Conservation of Lions

Lions are an iconic species that deserve our best protection, and I am glad that the UK Government is committed to conserving the world's wildlife. The UK is a leading participant in the Convention on International Trade in Endangered Species, which is reviewing the protection granted to lions.

The killing of the Zimbabwean lion known as 'Cecil' was a particularly distressing case. The Africa Minister, Grant Shapps, wrote to the government of Zimbabwe to call for our two countries to work together to promote lion conservation.

I know there have been serious concerns raised about African lion hunting trophy imports, which is why I strongly welcome the UK's agreement in principle with other EU member states to introduce stricter measures. I was also pleased that in 2012 the UK funded a conference in Johannesburg to consider conservation of the African lion with other interested countries.

I know there are some very strong moral feelings on this issue and some people object to trophy hunting on principle. That said, some have argued that properly managed, legal and sustainable trophy hunting can play a part in species conservation efforts, providing an important source of funding for some countries. That's why the Government has opposed blanket import bans in all cases.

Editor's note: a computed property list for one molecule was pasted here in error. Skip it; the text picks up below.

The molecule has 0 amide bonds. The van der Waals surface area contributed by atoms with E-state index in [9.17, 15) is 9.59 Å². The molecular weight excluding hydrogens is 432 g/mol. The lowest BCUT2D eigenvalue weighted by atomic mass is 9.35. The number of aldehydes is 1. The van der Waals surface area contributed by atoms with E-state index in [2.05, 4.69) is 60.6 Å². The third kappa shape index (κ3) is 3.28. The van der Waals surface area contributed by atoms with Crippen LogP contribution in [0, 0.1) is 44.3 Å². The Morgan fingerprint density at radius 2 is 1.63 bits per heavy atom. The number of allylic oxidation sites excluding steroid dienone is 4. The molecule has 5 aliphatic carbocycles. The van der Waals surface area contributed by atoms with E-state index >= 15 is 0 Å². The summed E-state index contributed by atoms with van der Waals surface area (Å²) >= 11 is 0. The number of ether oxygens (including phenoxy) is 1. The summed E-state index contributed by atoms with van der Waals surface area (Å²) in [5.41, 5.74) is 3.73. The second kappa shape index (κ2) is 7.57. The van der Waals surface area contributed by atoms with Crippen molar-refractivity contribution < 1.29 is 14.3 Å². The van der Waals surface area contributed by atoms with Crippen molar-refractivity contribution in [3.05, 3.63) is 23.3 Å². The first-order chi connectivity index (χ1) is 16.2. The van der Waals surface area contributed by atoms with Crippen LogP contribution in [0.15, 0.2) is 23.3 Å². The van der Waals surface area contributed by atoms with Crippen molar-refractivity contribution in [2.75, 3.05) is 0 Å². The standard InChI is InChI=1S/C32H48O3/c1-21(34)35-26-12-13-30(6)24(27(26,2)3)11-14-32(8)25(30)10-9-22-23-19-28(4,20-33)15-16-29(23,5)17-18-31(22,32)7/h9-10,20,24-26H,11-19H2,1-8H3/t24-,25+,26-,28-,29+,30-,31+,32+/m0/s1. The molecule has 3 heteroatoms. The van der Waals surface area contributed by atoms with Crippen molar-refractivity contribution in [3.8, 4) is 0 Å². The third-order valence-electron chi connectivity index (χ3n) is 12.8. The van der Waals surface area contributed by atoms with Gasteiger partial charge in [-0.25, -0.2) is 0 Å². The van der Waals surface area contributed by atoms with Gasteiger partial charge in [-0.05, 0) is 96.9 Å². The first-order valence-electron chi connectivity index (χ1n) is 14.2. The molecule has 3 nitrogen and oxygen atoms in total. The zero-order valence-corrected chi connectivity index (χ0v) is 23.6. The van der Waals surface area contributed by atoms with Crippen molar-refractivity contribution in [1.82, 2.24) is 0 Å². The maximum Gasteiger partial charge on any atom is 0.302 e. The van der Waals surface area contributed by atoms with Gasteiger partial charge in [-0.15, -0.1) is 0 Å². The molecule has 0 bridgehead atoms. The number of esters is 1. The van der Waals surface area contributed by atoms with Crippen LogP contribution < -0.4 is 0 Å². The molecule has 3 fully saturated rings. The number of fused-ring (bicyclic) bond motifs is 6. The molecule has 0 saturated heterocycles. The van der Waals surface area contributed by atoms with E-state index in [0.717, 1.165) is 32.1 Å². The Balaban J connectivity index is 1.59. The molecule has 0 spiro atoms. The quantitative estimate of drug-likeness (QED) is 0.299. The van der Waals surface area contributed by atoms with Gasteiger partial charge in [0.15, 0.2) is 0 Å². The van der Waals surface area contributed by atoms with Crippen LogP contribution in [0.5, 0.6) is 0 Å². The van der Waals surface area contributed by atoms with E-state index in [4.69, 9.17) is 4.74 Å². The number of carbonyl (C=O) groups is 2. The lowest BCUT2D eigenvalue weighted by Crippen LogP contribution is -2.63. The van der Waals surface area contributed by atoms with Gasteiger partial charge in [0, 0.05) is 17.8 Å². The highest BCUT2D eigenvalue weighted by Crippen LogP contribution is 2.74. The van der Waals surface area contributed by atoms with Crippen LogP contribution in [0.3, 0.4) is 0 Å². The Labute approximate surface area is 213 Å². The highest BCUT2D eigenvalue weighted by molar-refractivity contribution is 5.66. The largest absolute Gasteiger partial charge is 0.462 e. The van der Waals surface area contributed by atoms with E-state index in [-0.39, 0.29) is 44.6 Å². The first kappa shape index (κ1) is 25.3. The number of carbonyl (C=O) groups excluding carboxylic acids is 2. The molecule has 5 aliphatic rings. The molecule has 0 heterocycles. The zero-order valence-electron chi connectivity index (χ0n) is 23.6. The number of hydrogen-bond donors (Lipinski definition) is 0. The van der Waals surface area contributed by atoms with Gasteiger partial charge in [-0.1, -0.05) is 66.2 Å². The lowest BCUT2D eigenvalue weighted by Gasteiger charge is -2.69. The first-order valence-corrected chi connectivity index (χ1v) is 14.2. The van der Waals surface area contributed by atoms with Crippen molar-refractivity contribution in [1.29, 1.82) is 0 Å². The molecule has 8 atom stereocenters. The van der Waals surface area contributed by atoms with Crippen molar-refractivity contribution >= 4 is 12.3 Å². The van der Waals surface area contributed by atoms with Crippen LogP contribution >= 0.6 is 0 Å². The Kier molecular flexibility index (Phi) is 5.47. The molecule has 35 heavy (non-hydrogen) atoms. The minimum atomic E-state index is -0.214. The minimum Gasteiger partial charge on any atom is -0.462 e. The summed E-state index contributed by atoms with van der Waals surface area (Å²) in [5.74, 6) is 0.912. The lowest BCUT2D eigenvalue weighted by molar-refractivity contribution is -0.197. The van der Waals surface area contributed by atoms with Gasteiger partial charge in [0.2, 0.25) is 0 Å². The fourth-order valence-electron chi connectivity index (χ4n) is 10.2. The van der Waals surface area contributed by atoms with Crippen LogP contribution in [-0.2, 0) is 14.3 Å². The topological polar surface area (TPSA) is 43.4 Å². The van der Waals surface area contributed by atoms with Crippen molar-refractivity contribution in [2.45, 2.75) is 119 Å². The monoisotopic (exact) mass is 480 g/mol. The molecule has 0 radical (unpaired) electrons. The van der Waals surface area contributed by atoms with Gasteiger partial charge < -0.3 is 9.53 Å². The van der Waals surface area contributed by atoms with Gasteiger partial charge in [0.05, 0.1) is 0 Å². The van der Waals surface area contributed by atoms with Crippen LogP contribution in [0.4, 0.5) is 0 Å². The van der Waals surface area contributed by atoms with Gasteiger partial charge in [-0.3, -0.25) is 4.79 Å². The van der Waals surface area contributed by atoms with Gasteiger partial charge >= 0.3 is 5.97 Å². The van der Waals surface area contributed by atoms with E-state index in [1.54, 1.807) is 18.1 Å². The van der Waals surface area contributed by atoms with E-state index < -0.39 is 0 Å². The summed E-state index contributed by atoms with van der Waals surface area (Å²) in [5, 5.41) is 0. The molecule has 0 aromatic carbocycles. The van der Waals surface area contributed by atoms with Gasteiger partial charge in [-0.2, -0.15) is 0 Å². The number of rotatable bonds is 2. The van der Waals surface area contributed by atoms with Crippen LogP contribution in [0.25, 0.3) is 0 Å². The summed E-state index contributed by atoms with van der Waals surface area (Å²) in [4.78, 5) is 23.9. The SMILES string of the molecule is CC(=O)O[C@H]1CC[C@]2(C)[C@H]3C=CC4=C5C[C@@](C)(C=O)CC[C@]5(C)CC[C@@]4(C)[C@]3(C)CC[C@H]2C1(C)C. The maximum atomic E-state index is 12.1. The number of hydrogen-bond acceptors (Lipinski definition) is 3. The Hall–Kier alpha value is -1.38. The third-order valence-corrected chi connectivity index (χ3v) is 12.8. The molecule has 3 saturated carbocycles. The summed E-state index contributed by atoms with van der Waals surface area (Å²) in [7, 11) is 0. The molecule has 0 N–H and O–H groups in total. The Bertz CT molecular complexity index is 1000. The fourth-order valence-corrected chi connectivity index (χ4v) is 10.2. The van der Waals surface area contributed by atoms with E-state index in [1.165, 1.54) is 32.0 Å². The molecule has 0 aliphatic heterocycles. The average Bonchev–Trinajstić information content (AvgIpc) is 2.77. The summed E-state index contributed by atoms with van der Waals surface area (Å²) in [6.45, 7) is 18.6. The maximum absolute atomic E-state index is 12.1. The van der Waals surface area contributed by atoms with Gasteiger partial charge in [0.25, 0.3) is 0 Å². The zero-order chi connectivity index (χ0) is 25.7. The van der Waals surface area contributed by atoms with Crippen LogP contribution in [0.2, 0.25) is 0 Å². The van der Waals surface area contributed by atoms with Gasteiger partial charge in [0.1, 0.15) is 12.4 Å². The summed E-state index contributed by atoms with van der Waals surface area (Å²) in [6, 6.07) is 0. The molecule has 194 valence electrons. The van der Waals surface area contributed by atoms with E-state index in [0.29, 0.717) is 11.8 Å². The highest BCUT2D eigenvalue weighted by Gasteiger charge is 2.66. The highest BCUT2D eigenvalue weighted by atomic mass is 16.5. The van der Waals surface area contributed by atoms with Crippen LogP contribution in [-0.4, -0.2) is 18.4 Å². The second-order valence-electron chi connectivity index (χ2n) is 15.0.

As part of its efforts to tackle the illegal wildlife trade more broadly, the Government hosted and led the London Conference on Wildlife Trafficking, where over 40 countries adopted the London Declaration in an effort to save iconic species from being poached to the brink of extinction. It has also set up the £13 million Illegal Wildlife Challenge Fund to support projects in the developing world.